According to a recent McKinsey research, around 70 percent of organizations across all industry verticals are adopting hyperautomation technologies to achieve operational excellence and optimize costs. Yet, 70 percent of all such digital transformation initiatives fail.
In the context of ITSM, hyperautomation is key to operate an effective IT Service Desk focused on reducing ticketing workload and IT incidents, while maximizing customer satisfaction and ultimately, improving your business bottomline.
However, hyperautomation is more than deploying the latest tooling to replace repetitive manual tasks. The objective of an effective IT Service Desk is not limited to resolving customer ticketing requests, but to facilitate an end-to-end intelligence-driven ITSM operational workflow of the organization. And since the modern business is inherently data-driven, organizations need Hyperautomation Intelligence capabilities to overcome their ITSM automation challenges and mistakes.
Let’s explore the top 5 ITSM automation mistakes and how Hyperautomation Intelligence solves the underlying challenges:
A traditional ITSM automation strategy is designed around isolated manual and repetitive tasks. The goal is to simply replace manual efforts with automated technologies, with minimal regard for the broader context. In doing so, organizations end up automating different segments of the IT Service Desk pipeline independently and in silos. The overall process fails to integrate as a whole and the performance bottleneck persists.
The knowledge gained within those silos remains hidden and concentrated within disparate teams. The automation process then becomes highly dependent on specific individuals without a knowledge base available to the wider organization. New service resolution requests and incidents correlating with a broad problem root cause are naturally seen as independent problems and any correlation is only observed after several ticketing hops between the resolution teams. As a result, the overall IT Service Desk operation remains inefficient and largely bottlenecked by isolated automation tools and an outdated knowledge base.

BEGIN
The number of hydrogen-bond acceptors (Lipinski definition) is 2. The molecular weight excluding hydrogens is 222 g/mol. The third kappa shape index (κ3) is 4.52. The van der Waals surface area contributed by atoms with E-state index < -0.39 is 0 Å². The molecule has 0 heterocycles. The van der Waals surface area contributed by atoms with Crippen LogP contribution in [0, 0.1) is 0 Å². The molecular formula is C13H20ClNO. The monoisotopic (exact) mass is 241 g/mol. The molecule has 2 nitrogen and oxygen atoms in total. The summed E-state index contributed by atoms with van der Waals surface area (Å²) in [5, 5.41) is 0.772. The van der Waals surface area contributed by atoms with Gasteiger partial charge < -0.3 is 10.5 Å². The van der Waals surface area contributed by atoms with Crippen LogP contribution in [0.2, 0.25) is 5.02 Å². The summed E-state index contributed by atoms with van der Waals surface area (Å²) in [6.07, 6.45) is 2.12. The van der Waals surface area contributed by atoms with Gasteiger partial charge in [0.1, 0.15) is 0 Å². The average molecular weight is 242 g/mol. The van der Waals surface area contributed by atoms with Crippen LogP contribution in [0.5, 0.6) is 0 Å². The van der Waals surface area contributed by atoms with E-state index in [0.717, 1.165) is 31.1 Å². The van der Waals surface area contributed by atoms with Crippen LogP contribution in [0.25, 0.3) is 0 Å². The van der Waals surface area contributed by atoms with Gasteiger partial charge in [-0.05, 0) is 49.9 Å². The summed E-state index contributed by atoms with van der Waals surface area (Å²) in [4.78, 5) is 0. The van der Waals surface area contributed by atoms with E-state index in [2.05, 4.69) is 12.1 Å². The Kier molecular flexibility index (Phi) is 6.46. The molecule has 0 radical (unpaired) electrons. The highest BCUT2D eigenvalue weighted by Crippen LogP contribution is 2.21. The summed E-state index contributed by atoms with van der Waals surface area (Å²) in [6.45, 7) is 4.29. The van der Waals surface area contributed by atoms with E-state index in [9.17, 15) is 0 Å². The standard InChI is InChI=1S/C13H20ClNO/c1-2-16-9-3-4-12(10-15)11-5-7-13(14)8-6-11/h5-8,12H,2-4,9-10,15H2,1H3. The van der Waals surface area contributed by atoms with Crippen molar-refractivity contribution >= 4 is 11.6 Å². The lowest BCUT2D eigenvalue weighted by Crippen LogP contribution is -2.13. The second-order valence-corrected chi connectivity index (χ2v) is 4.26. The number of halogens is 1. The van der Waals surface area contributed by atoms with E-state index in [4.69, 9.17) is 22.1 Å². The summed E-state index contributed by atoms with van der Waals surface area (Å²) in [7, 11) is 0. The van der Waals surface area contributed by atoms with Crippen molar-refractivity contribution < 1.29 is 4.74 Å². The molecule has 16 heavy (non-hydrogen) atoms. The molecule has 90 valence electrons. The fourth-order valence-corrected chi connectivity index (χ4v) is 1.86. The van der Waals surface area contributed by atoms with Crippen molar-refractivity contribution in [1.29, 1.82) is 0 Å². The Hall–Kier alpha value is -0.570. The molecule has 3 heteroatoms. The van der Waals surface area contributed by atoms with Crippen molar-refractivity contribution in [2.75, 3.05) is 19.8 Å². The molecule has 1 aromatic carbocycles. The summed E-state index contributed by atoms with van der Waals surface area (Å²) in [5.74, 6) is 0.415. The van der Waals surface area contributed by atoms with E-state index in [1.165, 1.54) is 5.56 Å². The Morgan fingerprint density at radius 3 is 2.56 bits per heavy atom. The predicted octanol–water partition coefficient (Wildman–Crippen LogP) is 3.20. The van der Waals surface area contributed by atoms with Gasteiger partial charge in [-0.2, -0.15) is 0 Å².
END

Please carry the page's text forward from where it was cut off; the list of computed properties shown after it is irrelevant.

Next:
The robot- and ticket-first frameworks handle the commoditised work that makes up but a small percentage of help desk effort time.
What’s needed is dynamic hyperautomation that provides people with real time information that can improve execution of their complex work. The Swish platform takes this approach by embedding a “people-first” lens into our technology.
Hyperautomation Intelligence solves these issues by focusing on end-to-end automation. The goal of hyperautomation is to drive intelligence across the service desk and the wider enterprise IT infrastructure. This requires exhaustive data collection and analysis across all information nodes, and then building a consumable knowledge base for the entire ITSM organization.
Your ITSM capabilities directly impact end-user experience and expectations about your company services. Any change to your IT Service Desk can have a measurable impact and potentially guide the future strategy of your IT operations. A common mistake when automating ITSM workflows is the lack of end-user focus. Organizations fail to understand exactly how their services are consumed, unable to identify the problem root cause of repetitive service requests and lack the technology capabilities required to effectively manage service requests. Additionally, many organizations employ technologies that only add to the complexity of the ITSM process: a high learning curve, inadequate information-driven collaboration and complicated automation workflows make it challenging for the workforce to deliver the desired IT Service Desk experience to end-users.
Hyperautomation Intelligence solves this problem by focusing automation efforts from an end-user perspective. The automation process is driven by historical insights on user interactions with the service desk and is designed to identify an optimal resolution path for recurring request categories. Automation tools are tightly integrated and easier to use, making it easier for the IT Service Desk to meet end-user expectations at scale.
ITSM organizations can maximize their ability to understand customer sentiment, usage and behavioral patterns by analyzing the variety of unstructured data available through user interactions with the Service Desk. These interactions and the underlying structure of the data is generally dynamic in nature and changes unpredictably. Instead of relying on traditional models, your ITSM can take advantage of advanced NLP capabilities to extract the insights hidden in highly dynamic and unstructured data assets.